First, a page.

To report the current clinical features, treatment patterns and outcomes of female patients who were seen at a tertiary referral centre with a primary diagnosis of nocturia, and to assess the predictive factors of therapeutic management failure.
Patients and methods
A retrospective chart review of all new female patients seen in a single-centre functional urology practice with the diagnosis of nocturia was performed. Up to three visits within a 12-month period from the time of presenting were reviewed. The primary endpoint was patient-reported improvement assessed at each follow-up visit and the change in the number of nocturia episodes.
In all, 239 female patients were included for analysis. The prevalence of nocturnal polyuria, reduced bladder capacity, and global polyuria were 75%, 40.2%, and 18.1%, respectively. Within the first two visits, 72.7% of patients had started a treatment beyond behavioural therapies. Anticholinergics were the most commonly initiated treatment (47.2% of patients). At the latest considered visit, 80 patients reported improvement in nocturia (45.5%) and there was a mean – 0.8 decrease in the number of nocturia episodes from 4 to 3.2, which was statistically significant (P < 0.001). There was no statistically significant association between any of the bladder diary findings and treatment outcomes. A smaller number of nocturia episodes was the only predictive factor of therapeutic management failure in multivariate analysis (odds ratio 0.10; P = 0.01).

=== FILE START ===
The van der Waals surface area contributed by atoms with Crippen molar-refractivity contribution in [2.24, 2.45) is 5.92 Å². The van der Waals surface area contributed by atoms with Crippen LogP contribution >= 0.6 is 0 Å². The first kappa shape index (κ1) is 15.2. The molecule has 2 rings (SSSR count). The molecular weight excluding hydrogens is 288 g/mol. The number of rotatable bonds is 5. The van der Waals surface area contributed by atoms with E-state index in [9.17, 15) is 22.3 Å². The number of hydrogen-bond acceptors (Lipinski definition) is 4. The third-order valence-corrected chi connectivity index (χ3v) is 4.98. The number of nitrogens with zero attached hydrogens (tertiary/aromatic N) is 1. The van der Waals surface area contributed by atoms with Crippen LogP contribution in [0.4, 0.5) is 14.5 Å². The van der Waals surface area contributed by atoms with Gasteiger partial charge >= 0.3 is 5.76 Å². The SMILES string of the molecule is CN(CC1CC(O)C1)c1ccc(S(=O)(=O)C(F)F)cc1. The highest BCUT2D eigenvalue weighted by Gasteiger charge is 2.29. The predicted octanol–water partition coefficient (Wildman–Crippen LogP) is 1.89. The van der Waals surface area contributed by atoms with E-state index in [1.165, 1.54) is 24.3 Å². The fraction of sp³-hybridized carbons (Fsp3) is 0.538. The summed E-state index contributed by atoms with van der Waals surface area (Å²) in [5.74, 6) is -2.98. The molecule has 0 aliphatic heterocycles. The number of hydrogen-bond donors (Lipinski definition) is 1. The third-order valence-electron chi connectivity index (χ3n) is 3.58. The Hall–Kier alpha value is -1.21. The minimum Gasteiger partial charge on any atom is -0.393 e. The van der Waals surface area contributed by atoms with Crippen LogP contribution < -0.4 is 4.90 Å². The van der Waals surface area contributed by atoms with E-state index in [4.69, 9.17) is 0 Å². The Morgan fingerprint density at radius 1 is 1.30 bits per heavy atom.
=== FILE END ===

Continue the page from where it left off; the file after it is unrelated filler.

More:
Whilst the prevalence of nocturnal polyuria in women with nocturia is high, the therapeutic management until 2016 seemed to rely mostly upon overactive bladder medications with a relatively low success rate.
BD: bladder diary; BPS: bladder pain syndrome; ICD(−9)-(10): International Classifications of Disease (ninth revision) (10th revision); NPI: Nocturnal Polyuria Index; OAB: overactive bladder; OR: odd ratio; POP: pelvic organ prolapse